How is price expected to change? What is the selling strategy?

If relevant, you can include here how the price for your ecosystem service(s) is expected to fluctuate and how you plan to mitigate this market risk through your selling strategy or use an expected increase in price to serve the financial viability of the project.

 

Are there any government revenue guarantees or schemes that minimise market risk?

You may have some form of guarantee from the government or another entity that helps to minimise the market risk, which is useful to include in your business plan with detail on how this works for the audience. The Woodland Carbon Guarantee is an example of this.

 

What kind of investment is being sought to enable this?

If you are presenting your business case to a potential investor, you will also want to outline what investment you are seeking and in what form, for instance an equity shares or a long-term loan with collateral, and what costs the investment will be used to cover. This section should align to the overall set of information you use to approach investors (See Milestone 7).

 

 

Management and Personnel

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What is the management team of the project? What experience do members have?

A short biography should be included of the individuals involved in the project’s development, and also who will be leading its implementation, if these differ. These bios – typically one to two paragraphs – should include their training, organisational successes and important accomplishments in the field.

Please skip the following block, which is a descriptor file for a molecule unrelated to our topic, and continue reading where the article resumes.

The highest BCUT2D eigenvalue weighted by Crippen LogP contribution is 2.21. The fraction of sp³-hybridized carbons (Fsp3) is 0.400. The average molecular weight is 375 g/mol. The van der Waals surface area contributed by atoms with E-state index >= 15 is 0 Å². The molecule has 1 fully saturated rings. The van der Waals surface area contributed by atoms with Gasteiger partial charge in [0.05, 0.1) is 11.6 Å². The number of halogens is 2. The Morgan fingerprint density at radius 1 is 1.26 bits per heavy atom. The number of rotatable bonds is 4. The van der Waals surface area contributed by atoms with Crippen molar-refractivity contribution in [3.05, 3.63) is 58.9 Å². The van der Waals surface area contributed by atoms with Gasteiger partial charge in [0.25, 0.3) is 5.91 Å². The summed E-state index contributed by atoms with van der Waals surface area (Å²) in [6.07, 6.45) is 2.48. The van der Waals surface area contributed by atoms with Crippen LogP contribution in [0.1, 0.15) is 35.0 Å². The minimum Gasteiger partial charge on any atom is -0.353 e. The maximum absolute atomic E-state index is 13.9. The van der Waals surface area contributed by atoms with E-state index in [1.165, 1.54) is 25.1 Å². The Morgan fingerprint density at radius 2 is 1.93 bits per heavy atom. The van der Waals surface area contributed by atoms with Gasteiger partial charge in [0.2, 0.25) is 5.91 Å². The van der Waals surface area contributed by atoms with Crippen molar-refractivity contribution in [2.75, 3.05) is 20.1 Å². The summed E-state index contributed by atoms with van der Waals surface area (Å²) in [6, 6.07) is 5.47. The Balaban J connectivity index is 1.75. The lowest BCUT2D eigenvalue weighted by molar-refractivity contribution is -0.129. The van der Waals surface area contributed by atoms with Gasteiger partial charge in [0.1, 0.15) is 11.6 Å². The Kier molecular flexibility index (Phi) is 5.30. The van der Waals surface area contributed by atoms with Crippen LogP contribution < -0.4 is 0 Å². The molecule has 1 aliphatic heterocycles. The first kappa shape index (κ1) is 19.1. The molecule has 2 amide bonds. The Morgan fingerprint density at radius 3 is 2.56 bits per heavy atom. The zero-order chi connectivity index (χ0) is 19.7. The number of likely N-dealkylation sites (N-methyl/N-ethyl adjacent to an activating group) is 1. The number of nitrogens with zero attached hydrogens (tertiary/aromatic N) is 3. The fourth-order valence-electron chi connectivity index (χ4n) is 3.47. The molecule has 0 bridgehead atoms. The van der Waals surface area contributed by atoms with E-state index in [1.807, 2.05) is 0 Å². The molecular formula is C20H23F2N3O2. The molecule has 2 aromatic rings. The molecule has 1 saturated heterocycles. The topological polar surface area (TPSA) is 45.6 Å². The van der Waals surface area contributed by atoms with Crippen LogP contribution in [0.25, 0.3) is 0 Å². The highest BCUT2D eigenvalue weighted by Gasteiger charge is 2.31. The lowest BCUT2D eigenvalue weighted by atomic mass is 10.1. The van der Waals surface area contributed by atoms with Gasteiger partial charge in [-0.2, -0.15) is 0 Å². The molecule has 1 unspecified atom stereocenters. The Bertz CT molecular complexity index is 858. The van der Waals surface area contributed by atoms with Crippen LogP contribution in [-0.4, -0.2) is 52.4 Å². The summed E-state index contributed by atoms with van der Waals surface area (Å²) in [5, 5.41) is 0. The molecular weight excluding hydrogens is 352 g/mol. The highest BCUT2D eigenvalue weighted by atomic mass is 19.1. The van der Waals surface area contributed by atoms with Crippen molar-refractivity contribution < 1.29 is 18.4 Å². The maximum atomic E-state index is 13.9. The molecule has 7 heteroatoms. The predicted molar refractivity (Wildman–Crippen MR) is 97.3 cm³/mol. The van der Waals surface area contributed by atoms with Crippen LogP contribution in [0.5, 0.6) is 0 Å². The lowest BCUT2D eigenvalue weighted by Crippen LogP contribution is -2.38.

What is the organisational structure of the project?

Consider setting out the desired organisational structure, how many people the project wants to employ or engage and how everyone will communicate to ensure everything goes as planned. This section outlines the logistics of who does what and when. The key partners and service providers of the project should be highlighted here, and what they are delivering. This content should align to the outputs from Milestone 6.

 

How has internal and external capacity been assessed? What skills / experiences are key?

This is an important question to ensure all the capacity needed to deliver the project’s goals across its lifetime has been captured in planning.

You may consider doing a skills gap analysis to prove this thinking has been taken into account. Instead of starting with the individuals, consider starting with the goals and targets of the project over its lifetime, then identify the activities needed for these goals, then the skills and experiences and finally the individuals who are best suited for this work.

For example, if the project plans to scale its model by forming partnerships across different catchments, when and how does the project plan to do this? What experience and skills are needed for this work? Is this capacity already established in the team, and how were these individuals selected? If not, how does the project plan to recruit new team members when this capacity is needed?

 

 

Risk Management

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What are the project’s dependencies and risks, and how are these being managed / mitigated?

A project will have several dependencies and resulting risks, such as the dependency on accreditation via a certain code to sell credits, and the risk of not achieving this accreditation on the project’s targets. Project developers should have an overview of the This is also essential for investors to understand the project and assess their own return requirements (See Milestone 7)